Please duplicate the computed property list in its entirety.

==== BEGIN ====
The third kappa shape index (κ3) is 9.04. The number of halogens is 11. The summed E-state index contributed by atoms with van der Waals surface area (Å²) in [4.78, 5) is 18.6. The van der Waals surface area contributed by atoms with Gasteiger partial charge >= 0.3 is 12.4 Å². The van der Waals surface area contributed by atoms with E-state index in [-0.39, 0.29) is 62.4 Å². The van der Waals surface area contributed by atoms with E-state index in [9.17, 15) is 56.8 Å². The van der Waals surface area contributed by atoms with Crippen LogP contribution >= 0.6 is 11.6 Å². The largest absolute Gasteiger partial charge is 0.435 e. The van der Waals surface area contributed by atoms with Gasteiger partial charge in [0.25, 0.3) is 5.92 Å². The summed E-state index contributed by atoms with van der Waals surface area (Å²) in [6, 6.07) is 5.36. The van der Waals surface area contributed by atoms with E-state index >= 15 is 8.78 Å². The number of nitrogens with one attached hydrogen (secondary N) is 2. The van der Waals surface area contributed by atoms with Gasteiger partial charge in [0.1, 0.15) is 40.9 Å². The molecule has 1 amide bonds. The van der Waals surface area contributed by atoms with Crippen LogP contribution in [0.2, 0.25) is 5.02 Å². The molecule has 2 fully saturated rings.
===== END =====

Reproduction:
The third kappa shape index (κ3) is 9.04. The number of halogens is 11. The summed E-state index contributed by atoms with van der Waals surface area (Å²) in [4.78, 5) is 18.6. The van der Waals surface area contributed by atoms with Gasteiger partial charge >= 0.3 is 12.4 Å². The van der Waals surface area contributed by atoms with E-state index in [-0.39, 0.29) is 62.4 Å². The van der Waals surface area contributed by atoms with E-state index in [9.17, 15) is 56.8 Å². The van der Waals surface area contributed by atoms with Crippen LogP contribution >= 0.6 is 11.6 Å². The largest absolute Gasteiger partial charge is 0.435 e. The van der Waals surface area contributed by atoms with Gasteiger partial charge in [0.25, 0.3) is 5.92 Å². The summed E-state index contributed by atoms with van der Waals surface area (Å²) in [6, 6.07) is 5.36. The van der Waals surface area contributed by atoms with E-state index >= 15 is 8.78 Å². The number of nitrogens with one attached hydrogen (secondary N) is 2. The van der Waals surface area contributed by atoms with Gasteiger partial charge in [0.1, 0.15) is 40.9 Å². The molecule has 1 amide bonds. The van der Waals surface area contributed by atoms with Crippen LogP contribution in [0.2, 0.25) is 5.02 Å². The molecule has 2 fully saturated rings.